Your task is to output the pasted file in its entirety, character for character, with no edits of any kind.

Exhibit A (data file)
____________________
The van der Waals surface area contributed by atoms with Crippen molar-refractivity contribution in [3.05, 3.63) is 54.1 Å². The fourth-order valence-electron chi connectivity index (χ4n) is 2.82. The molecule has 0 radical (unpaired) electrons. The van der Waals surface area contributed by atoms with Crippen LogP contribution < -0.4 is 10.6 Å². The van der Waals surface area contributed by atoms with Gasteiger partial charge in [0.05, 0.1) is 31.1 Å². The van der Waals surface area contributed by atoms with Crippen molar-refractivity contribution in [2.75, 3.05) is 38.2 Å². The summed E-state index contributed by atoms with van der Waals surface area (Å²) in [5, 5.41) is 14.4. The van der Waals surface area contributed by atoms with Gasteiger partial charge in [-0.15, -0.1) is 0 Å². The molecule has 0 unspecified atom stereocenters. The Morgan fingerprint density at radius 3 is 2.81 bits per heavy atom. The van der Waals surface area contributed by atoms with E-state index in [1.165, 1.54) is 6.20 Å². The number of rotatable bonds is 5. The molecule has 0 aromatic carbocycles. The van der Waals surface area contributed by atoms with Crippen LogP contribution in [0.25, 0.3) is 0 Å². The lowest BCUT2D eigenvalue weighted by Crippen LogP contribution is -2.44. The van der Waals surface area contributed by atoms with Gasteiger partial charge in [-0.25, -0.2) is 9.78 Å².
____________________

The van der Waals surface area contributed by atoms with Crippen molar-refractivity contribution in [3.05, 3.63) is 54.1 Å². The fourth-order valence-electron chi connectivity index (χ4n) is 2.82. The molecule has 0 radical (unpaired) electrons. The van der Waals surface area contributed by atoms with Crippen LogP contribution < -0.4 is 10.6 Å². The van der Waals surface area contributed by atoms with Gasteiger partial charge in [0.05, 0.1) is 31.1 Å². The van der Waals surface area contributed by atoms with Crippen molar-refractivity contribution in [2.75, 3.05) is 38.2 Å². The summed E-state index contributed by atoms with van der Waals surface area (Å²) in [5, 5.41) is 14.4. The van der Waals surface area contributed by atoms with Gasteiger partial charge in [-0.15, -0.1) is 0 Å². The molecule has 0 unspecified atom stereocenters. The Morgan fingerprint density at radius 3 is 2.81 bits per heavy atom. The van der Waals surface area contributed by atoms with E-state index in [1.165, 1.54) is 6.20 Å². The number of rotatable bonds is 5. The molecule has 0 aromatic carbocycles. The van der Waals surface area contributed by atoms with Crippen LogP contribution in [0.25, 0.3) is 0 Å². The lowest BCUT2D eigenvalue weighted by Crippen LogP contribution is -2.44. The van der Waals surface area contributed by atoms with Gasteiger partial charge in [-0.25, -0.2) is 9.78 Å².